The one thing you mustn't expect from the London International Mime Festival is common-or-garden mime. What you can expect to encounter is the power of suggestion in every form: the aliveness of puppets, the mobility of masks and the sheer amazingness of the human body.

But I'm still puzzling over what we were expected to find worth watching in this year's contribution from Belgium's Compagnie Mossoux Bonte. Last festival the group produced a series of blackly comic sketches involving a solo performer with a spooky tendency to sprout prosthetic heads. Virtuosic, provoking, the show opened up all kinds of philosophical trapdoors: what the new "theatre of images" does best.

In the company's latest production, The Last Hallucinations of Lucas Cranach, the audience finds itself confined for an hour to looking at one room of an art gallery - the sort that's kept in darkness for fear of fading ancient pictures. "Watch this space", it says. But watching paint dry would have been a welcome distraction.

On the Purcell Room stage is a black wall, inset with alcoves framing live mock-ups of portraits by one Lucas Cranach the Elder (1472-1553). Cleverly reproduced and lit, Cranach's glowing paintings beam out the standard 16th-century virtues of purity and propriety. I'm not familiar with the chap in a Flemish hat pictured eyeballing a fish, but in my art- historical ignorance I accept its veracity. The other subjects are less ambiguous: a lady in a red gown reading a book, another in a fetching Bo-Peep straw hat. Respectable? Moral? Pah! say Mossoux Bonte, determined to find the cracks in the paint that will show medieval life to be venal, violent and vile.

We look. The portraits look back. Then, after some sinister, buzzy organ music, they start to do things. It's hard to say quite what. Quivering, fidgeting and simpering, tiny movements that might be accidental if they weren't the sole focus of attention. After a very long time, as if sensing our exasperation, the woman with the book snaps it shut. The man starts to nuzzle the fish. Bo Peep has climbed into another girl's picture-frame and they are snickering together. Lady in red now rips off her clothes and holds a dagger at her own throat. Go on, do it! you urge. Just please make something happen!

It doesn't. We cut to a familiar tableau of Adam and Eve (not a stitch on, but we are spared their blushes for their heads are out of the frame). Eve, struggling with the world's first case of delirium tremens, tries to palm off the apple with a shaky dilatoriness that should have roused instant suspicion in her mate. The show ends as the entire set of portraits step out from their frames and approach the audience with a rather futile air of menace. If the sins of the flesh were as unappetising as this, I'm not surprised old Lucas Cranach stayed on the side of the angels.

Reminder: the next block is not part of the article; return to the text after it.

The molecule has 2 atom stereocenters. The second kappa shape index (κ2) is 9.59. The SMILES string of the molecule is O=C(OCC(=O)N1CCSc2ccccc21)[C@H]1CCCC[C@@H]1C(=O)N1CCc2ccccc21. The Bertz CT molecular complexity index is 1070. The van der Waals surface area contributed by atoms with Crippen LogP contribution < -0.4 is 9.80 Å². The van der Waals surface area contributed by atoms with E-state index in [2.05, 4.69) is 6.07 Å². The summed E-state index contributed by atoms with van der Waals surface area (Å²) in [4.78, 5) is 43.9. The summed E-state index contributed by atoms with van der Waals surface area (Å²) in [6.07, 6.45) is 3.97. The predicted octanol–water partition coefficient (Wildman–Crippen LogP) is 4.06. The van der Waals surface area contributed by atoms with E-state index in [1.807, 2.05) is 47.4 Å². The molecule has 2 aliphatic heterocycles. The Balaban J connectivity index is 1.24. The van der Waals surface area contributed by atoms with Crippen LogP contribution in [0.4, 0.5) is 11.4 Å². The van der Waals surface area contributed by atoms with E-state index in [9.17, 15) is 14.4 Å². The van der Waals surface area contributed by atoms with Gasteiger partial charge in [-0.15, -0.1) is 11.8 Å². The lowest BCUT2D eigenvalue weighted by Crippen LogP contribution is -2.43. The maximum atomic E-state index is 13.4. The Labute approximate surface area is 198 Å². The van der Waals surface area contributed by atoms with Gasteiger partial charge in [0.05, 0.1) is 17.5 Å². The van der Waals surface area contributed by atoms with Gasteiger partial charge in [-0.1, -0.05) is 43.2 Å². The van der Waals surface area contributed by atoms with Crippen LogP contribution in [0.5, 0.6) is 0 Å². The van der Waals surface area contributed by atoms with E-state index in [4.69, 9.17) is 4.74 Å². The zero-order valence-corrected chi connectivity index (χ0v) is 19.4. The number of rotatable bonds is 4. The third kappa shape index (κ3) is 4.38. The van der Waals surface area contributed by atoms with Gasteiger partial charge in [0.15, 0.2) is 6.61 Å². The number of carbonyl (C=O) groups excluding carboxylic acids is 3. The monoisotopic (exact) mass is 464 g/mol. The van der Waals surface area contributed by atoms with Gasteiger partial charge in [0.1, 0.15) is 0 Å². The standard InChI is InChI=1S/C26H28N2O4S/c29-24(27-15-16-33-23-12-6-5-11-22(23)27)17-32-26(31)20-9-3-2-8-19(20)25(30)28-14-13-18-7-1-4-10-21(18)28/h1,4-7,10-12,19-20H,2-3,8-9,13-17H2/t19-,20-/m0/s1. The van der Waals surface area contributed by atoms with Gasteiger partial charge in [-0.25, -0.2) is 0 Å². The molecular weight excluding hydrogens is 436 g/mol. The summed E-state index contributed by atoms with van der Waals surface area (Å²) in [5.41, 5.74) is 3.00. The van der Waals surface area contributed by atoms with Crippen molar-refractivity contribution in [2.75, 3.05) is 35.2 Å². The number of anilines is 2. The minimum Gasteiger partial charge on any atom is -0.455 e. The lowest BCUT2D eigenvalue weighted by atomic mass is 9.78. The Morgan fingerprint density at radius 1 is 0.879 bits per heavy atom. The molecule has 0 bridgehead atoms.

It was some relief to turn, at the ICA the following day, to the exquisite decorum of Stephen Mottram's Animata. Here the prosceni- um is tiny - just two feet by three - and the players finely crafted anatomy mannequins, operated by strings or clockwork; yet with such miniature means Mottram transmits some very big ideas based on Richard Dawkins's book, The Selfish Gene.

Mottram's biology lesson takes the form of a series of glimpses into a merciless world where society exists only to promote natural selection. His tiny critters are preyed on, "harvested" by a superior species for the precious seed found within their bodies. The survivors, over time, adopt increasingly complex disguises to avoid capture - a brilliantly coloured coxcomb, an amphibian's shell, extravagant extra joints to their limbs.

It's hard to know precisely why we can be so affected by marionettes, but even this dispassionate parable pricks ducts you didn't know you had. The puppeteer's physical presence on stage (tree-trunk legs and feet, sometimes a helping hand - unwittingly, of course, he's God) touchingly conveys his own affection for his tiny charges. They are indeed very beautiful in their intricacy. When the predator (a larger, goat-faced thing) snatches up an automaton to put in his sack, the poppet struggles so convincingly that - ridiculously, for a moment - you are outraged by this casual cruelty. And all the while Glyn Perrin's appealing electro-acoustic score is setting out the drama's global and timeless span - eternity, no less. The secrets of DNA explained in 55 minutes: you'd scarcely think it possible.

London Int'l Mime Festival continues to 26 Jan. Information: 0171 637 5661.